Mongo on Hadoop

At Foursquare, one of our most important pieces of data infrastructure is getting a copy of our production Mongo database into Hadoop. Today, we’re open-sourcing two parts of this job, a utility to dump Mongo to Hadoop, and code to read this data from MapReduce jobs.

Why Mongo on Hadoop?

Our Mongo database is the source of truth for everything at Foursquare. How many users do we have? How many people are checked into JFK right now? What’s the most-liked tip left by a friend at this bar? Ask Mongo. However, the database has to stay extremely responsive to reads and writes at all times; no one wants their check ins to show up ten minutes after they happen! This means that more expensive queries (such as looking at every user joined with every venue they’ve visited) cannot happen on Mongo. So how do we answer these questions? We dump the data to Hadoop!

What is Hadoop?

Hadoop is an open-source computation framework for massive sets of data. It has two main components: HDFS (Hadoop Distributed File System) for storing data, and MapReduce for running computations on that data. Foursquare’s current Hadoop cluster is about 100 servers in our datacenter, with 2.5 Petabytes of raw storage. Hadoop powers a lot of what we do here, from business and product decisions, to some of our coolest features (like the real-time notifications from the all-new Foursquare).

Having our Mongo data in Hadoop allows us to have the exact same view of the world that the app has. It lets us ask massive questions without any impact on the production database.

Getting The Data There

It starts with the Mongo replicas, which are also running in our datacenter. These nodes are all running independent LVM stacks beneath each mongod process (one LVM stack per physical SSD volume). Every six hours a process running on each node issues an LVM snapshot command for the disk on which a given mongo database runs. A central coordinator ensures that this happens as close as possible to simultaneously across all clusters. This creates a “sane” snapshot of the cluster. If shards were snapshotted at very different times, there could be records with foreign keys that don’t exist. These snapshots are archived and compressed locally, then uploaded to a specific directory named according to the snapshot group being taken in HDFS.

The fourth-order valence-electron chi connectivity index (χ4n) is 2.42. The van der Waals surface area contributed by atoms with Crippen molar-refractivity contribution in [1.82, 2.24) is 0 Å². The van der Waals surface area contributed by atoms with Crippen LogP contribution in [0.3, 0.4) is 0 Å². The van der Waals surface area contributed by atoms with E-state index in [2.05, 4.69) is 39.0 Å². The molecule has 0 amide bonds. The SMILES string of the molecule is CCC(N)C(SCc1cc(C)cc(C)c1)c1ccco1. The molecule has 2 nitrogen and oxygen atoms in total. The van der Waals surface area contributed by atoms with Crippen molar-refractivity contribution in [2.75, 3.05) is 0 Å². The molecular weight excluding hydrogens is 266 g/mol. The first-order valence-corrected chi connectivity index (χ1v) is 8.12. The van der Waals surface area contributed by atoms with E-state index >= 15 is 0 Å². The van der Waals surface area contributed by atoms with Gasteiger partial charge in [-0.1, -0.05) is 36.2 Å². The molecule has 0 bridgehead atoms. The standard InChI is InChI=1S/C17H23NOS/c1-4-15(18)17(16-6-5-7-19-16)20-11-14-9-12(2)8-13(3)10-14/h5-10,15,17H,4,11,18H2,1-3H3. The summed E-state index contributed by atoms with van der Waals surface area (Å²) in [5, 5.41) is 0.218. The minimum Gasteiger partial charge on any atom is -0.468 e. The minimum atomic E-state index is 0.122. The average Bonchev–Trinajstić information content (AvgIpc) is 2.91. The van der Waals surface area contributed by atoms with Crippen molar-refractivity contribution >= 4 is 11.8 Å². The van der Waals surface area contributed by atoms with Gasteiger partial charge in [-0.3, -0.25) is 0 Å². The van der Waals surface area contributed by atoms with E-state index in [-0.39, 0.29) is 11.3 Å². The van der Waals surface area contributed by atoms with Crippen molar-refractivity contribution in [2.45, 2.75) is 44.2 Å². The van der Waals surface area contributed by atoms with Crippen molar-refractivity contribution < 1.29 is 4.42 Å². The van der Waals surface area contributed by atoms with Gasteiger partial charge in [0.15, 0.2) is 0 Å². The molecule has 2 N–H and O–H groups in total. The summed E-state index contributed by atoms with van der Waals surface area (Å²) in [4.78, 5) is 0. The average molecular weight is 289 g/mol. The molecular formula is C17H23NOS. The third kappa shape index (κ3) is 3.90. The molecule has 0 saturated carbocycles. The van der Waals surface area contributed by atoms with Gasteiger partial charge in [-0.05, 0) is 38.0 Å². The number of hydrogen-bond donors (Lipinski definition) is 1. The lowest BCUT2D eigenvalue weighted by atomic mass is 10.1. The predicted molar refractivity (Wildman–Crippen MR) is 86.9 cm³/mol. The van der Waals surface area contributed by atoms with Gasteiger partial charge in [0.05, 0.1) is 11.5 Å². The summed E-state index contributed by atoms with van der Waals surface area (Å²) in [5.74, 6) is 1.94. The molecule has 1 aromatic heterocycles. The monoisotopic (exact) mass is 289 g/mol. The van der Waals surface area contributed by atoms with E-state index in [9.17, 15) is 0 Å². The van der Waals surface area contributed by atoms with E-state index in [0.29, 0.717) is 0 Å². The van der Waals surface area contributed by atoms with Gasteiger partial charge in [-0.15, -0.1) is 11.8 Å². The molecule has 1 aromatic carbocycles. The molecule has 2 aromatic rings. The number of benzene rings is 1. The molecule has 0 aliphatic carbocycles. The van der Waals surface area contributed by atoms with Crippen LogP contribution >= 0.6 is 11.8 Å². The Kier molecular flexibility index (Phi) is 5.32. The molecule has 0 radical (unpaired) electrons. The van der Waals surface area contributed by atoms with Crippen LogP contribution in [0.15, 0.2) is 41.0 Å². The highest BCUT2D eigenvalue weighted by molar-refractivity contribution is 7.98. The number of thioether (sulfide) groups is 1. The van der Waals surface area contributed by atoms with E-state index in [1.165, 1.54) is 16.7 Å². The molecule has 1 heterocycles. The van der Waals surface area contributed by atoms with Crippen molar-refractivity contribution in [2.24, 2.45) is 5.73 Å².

A separate process is continuously monitoring this directory, waiting for a complete cluster to be available (i.e., every shard from the cluster exists). Once that happens, the files are downloaded, decompressed, and extracted in parallel across several servers. When an individual file finishes downloading, we launch the mongodump utility to write the data back to HDFS. This data is in a format that’s easier to consume in MapReduce jobs. For example, all our checkin data up to and including 2014-01-01 is in a single directory, stored in Mongo’s BSON format: /datasets/mongo/bson/ident=checkins/version=2014-01-01/col=checkins/

Reading the Data

Having our entire Mongo database available in Hadoop is nice, but it’s not very useful unless it can be read by MapReduce jobs. Every Mongo collection that gets read in Hadoop has an associated Thrift definition, and a custom input format turns the BSON into the Thrift object. Since we use Scala, the Thrift objects are generated Scala code, using Spindle.

When an entire cluster is finished for a particular day, we put a marker file to indicate this to Hadoop jobs. Another process updates our Hive tables to point to the new data, entirely transparent to people writing Hive queries.

– Joe Ennever (@TDJoe), Data Infrastructure Engineer